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The Lives Of Blind Brothers Changed When 'Dad' Came Knocking
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The Lives Of Blind Brothers Changed When 'Dad' Came Knocking
The Lives Of Blind Brothers Changed When 'Dad' Came Knocking
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  • <iframe src="" width="100%" height="290" frameborder="0" scrolling="no" title="NPR embedded audio player">
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It's Friday, and it's time now for StoryCorps, the project recording conversations between loved ones. Today, we hear from three brothers in Arlington, Va. Leo, Nick and Steven are 14-year-old triplets. They've all been blind since birth. Growing up, their single mother had a hard time caring for them. She rarely allowed them outside their home.

But when they were 10 years old, Ollie Cantos, another blind man who lived nearby, got word of their situation and knocked on their door. Ollie begins the conversation.

OLLIE CANTOS: I had a lot of trouble growing up because I didn't have any friends, really. I was made fun of a lot. There'd be people who would put their hands in front of my face and say, how many fingers am I holding up?

NICK: Same thing.

CANTOS: Same thing with you guys, right?

LEO: Yes.


CANTOS: So what were things like growing up?

LEO: Well, every day was like: Wake up, go to school, come back home, and you stay there for the rest of the day. There were certain things that I wish I could do, like go out and play in the snow like everyone else. 'Cause I heard kids through the window, we could hear that they were having fun. The only thing I remember, when I was seven, we went to McDonald's and we went to the park. We rarely went outside.

NICK: It was getting so bad that I wanted to die. But it was one of the decisions that I'm glad I did not make because then I would have missed out on everything.

CANTOS: Do you remember that night when I first arrived?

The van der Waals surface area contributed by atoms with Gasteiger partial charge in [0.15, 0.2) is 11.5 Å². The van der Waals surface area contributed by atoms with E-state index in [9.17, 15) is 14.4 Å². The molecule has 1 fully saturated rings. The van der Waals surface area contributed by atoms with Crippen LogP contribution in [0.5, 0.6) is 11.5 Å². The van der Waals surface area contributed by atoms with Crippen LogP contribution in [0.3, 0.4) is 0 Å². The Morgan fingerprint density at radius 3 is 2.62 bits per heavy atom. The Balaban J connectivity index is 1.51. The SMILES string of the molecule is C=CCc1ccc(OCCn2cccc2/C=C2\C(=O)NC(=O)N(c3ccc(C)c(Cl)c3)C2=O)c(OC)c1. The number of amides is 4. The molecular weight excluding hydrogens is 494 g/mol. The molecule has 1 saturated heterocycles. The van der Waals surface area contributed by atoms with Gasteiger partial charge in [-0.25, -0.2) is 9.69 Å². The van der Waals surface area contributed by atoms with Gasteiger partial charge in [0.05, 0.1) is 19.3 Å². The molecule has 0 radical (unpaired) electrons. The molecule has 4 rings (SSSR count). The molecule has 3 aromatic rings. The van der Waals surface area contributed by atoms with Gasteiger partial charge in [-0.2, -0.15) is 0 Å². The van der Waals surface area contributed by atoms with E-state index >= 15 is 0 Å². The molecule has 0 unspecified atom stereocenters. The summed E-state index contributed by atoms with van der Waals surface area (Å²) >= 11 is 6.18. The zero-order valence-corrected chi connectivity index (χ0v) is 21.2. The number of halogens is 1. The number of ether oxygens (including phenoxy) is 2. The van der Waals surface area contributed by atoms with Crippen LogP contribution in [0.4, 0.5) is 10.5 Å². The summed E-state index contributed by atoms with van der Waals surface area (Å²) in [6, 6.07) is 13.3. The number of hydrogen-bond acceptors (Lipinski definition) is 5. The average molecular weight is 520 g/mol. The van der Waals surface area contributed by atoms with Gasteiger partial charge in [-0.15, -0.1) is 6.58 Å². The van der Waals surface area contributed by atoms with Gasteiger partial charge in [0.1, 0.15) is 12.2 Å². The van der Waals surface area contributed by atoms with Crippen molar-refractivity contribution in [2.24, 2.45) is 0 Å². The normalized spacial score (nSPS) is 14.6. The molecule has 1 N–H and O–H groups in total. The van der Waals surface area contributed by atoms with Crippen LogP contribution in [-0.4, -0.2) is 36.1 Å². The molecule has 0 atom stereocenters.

NICK: Oh, yeah. I do. 'Cause I certainly didn't know that there were other blind people except me and my brothers.

CANTOS: You didn't believe me that I'm really blind so I'm like, well, yeah, here's my cane. And then you left and came back with a book, and you put my hand on it and it was the Bible. You couldn't believe that I actually read Braille.

NICK: It just made me feel like I had a person that I could trust - because I didn't trust anyone.

CANTOS: I took you guys individually to learn how to use your canes better, and we'd just go to the corner store. And I remember Leo, one day the store clerk, she said, is that your son? And you know, before I could answer you put your arm around me and you said, yeah, that's my dad. And I said, do you know that that means?

You said, well, you take us places, you protect us, you help us with our homework. Sounds like a dad to me. Whenever I hear you call me dad, it's the highest compliment to me. You three used to be in the same situation that I was, and to see you come out of that and to be the way you guys are now, it's impossible to describe how grateful I am that I get to be your dad.

GREENE: That's Ollie Cantos with 14-year-old triplets Leo, Nick and Steven at StoryCorps in Arlington, Va. Ollie is in the process now of formerly adopting the brothers. All StoryCorps interviews are archived at the Library of Congress. Subscribe to the StoryCorps podcast at

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